International Journal of Biomedicine.2019;9 Suppl_1:S39-S39.
Originally published June 29, 2019
Background: The possibility of using free electron X-ray lasers for solving problems of structural biology in single particle experimental mode is discussed. In the first Born approximation analytical expressions for the amplitudes and intensities of X-ray diffraction on cylinders, balls, hemispheres and tori in various combinations and orientations are obtained. The characteristic diffraction patterns from these geometric bodies are analyzed. The modeling of elements of the secondary structure of biopolymers (for example, alpha-helices, characteristic DNA packs, some viruses, etc.) is discussed by a certain set of these geometric bodies with the corresponding parameters.
Methods: As an example (due to space constraints and because of the reason below), we present the solution of the scattering equation in the Born approximation for the amplitude of diffraction on a hemisphere with a uniformly distributed density. Note, that the solution of a similar problem for a sphere (ball) is well knownbut it is difficult to find the analytical results for hemispheres and many other geometric bodies. The solution for a sphere (ball) can be obtained from the next integral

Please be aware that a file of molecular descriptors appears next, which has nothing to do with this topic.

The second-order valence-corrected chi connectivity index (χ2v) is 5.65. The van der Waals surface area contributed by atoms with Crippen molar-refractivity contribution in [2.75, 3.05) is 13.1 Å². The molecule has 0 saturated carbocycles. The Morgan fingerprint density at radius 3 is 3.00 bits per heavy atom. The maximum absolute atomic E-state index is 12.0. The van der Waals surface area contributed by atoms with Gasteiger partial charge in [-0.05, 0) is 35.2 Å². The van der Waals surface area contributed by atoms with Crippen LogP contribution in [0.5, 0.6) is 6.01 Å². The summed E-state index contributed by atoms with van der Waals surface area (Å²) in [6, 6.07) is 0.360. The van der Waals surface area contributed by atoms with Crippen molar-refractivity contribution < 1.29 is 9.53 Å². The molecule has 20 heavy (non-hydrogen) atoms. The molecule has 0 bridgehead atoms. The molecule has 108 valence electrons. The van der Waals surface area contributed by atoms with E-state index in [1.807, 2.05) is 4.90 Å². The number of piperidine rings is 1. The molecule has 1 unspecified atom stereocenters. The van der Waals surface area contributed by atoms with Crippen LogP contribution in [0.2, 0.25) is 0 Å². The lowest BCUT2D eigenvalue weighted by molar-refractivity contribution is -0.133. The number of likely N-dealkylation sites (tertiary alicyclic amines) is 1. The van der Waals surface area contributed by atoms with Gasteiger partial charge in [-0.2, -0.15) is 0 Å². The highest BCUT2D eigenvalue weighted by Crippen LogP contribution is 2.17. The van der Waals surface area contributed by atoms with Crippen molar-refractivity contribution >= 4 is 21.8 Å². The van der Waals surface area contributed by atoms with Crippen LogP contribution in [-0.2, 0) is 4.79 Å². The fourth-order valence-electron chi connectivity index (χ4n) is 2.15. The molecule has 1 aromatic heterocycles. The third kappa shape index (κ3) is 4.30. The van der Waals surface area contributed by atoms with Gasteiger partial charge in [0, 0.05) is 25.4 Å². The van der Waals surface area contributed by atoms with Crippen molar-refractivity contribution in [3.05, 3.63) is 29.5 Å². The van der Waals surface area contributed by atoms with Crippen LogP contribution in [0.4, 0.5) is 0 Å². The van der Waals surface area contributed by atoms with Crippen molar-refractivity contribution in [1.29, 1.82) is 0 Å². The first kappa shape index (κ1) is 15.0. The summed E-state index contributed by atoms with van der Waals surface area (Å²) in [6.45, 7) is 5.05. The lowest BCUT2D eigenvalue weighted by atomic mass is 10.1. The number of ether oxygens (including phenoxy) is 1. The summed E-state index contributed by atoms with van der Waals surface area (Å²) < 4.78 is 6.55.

The calculation of the integral of type (1) for a hemisphere turns out to be much more complicated. Available reference books give this integral or integrals to which it can be reduced with errors.
Results: We present the correct value of the integral, which is expressed in terms of Bessel function and Lommel function U0 (x, y) of two arguments
Here we have introduced the standard notation for the modulus of the scattering vector and introduced the notation sz for the projection of the scattering vector
on the axis of symmetry of the hemisphere. Considering the corresponding integrals, one can also obtain a useful relation for Lommel function
Conclusion: Using (4) it is easy to obtain a formula for the scattering amplitude of a ball made up of two halves with different densities. Fig.1.1 demonstrates the pattern which is typical for uniform ball at any orientation angle as well. But in the case of the hemisphere (and heterogeneous balls) the diffraction patterns form some characteristic features depend on the orientation angles.